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Mind the Margin Management Tip


Start 2018 with a renewed focus on what matters most: margin.

Many are predicting the same dire milk and component prices we have now to continue through most of 2018. While it can be tempting to sharpen your focus on cutting costs, it’s important to remember that margin is what drives profit, and margin is what needs to be the top priority.

“During difficult economies, I’ve seen many producers zero in on cost cutting to the detriment of their profit margin,” says Kurt Ruppel, dairy technical specialist with Cargill Animal Nutrition. “While managing costs is crucial, its only one side of the balance sheet. To be profitable, we must analyze how each cost impacts the profit margin.”

In his role, Ruppel closely monitors dairy economics to help producers understand the elements that fuel their milk check, and focus on what’s within their control to maximize their profits. One of the ways he does this is by helping producers realize the full value of the fat and protein component market.

The below chart compares fat (blue) and protein (green) prices over time, with the MPP (Margin Protection Program) Margins (grey) for the same months. The MPP Margin reflects the component prices as revenue with the feed costs taken out. An income over feed costs (IOFC), if you will, focusing on components. The MPP Margin is a uniform measure across the U.S., so not directly applied to individual dairy businesses, but a good gauge of the dairy economy over time.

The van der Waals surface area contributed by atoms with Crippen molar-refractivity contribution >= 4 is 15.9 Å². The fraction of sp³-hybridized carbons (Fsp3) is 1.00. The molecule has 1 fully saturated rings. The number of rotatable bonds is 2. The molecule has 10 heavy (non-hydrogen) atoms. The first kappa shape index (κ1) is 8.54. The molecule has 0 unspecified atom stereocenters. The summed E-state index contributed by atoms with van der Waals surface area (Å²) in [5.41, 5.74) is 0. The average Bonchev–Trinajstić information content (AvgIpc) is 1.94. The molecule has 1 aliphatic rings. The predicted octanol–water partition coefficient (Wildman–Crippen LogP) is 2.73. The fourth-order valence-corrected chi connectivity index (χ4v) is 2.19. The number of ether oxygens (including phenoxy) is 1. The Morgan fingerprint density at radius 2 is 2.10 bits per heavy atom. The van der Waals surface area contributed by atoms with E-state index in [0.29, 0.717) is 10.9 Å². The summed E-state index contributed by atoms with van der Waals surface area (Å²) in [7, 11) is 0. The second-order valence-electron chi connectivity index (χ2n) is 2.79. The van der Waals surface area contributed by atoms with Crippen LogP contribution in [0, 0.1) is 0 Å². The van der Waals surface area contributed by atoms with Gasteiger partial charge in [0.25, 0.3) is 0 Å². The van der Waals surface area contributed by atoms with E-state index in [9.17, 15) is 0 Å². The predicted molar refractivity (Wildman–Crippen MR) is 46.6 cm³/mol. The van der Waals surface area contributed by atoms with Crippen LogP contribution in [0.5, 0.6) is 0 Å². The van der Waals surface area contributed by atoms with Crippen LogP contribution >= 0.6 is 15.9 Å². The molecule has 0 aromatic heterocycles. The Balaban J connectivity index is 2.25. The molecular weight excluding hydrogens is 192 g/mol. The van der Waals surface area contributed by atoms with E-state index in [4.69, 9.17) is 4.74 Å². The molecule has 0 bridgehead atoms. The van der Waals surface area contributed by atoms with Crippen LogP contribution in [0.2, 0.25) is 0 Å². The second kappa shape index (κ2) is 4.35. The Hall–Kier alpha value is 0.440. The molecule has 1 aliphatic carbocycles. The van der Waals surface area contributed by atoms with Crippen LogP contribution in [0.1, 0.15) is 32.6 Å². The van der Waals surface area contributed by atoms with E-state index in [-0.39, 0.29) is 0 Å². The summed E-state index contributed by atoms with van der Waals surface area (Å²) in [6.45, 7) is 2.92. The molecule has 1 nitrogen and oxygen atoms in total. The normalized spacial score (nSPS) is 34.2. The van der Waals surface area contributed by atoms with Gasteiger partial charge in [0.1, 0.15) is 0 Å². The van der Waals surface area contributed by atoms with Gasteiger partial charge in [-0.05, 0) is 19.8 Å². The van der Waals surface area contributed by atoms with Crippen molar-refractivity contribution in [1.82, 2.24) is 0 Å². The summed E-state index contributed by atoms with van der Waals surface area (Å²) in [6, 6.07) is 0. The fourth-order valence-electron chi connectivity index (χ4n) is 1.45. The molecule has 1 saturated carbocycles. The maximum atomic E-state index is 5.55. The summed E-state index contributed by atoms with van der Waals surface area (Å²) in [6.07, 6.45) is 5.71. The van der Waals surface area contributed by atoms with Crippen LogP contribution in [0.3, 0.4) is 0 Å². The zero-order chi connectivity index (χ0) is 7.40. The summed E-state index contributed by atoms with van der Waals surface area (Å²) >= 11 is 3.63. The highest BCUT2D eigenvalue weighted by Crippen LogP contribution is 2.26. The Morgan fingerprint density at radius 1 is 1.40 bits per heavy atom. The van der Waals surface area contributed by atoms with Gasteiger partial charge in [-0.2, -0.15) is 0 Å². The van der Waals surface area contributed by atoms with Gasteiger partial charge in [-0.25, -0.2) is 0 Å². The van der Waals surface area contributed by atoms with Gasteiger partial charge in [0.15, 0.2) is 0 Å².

The “pain” times of 2009 and 2012 are shown clearly with the low dips below $4/cwt in this measure of the dairy economy. The ‘joy” time of over $16/cwt also shows clearly in 2014. Note where the MPP Margin is now compared to those times. Diet ingredient costs have moved the MPP Margin up and down along with the component prices. Clearly, lower feed ingredient and/or higher component efficiency will help to move the margin line higher.

Ruppel offers these tips to help dairies position themselves to maximize their margin through 2018:

1)Focus on component yield, produced as efficiently as possible. When you analyze your fat and protein production don’t get hung-up on percentages, its yield in pounds that matter.

2)Don’t handcuff your nutritionist. While it might be tempting to take advantage of a great buy on a by-product, you need to look at the whole picture of your feed situation. Start by maximizing the value of your homegrown forages. Work closely with your nutritionist to understand the nutrient profile of the ingredients you have to feed, like your homegrown forages, and then formulate the ration to fill the nutrient gaps with the best priced ingredients. Even at a low price, an ingredient might not be a “good buy” for your situation. By understanding what nutrients need to be added to meet product and component yield goals, you can ensure the ingredient cost positively impacts your profit margin.

3)Make improvements now while you can. Feed commodity prices are fairly low historically, but there’s no telling how long this will last. Making changes now can help you better position for feed price changes that could come in the future.

 


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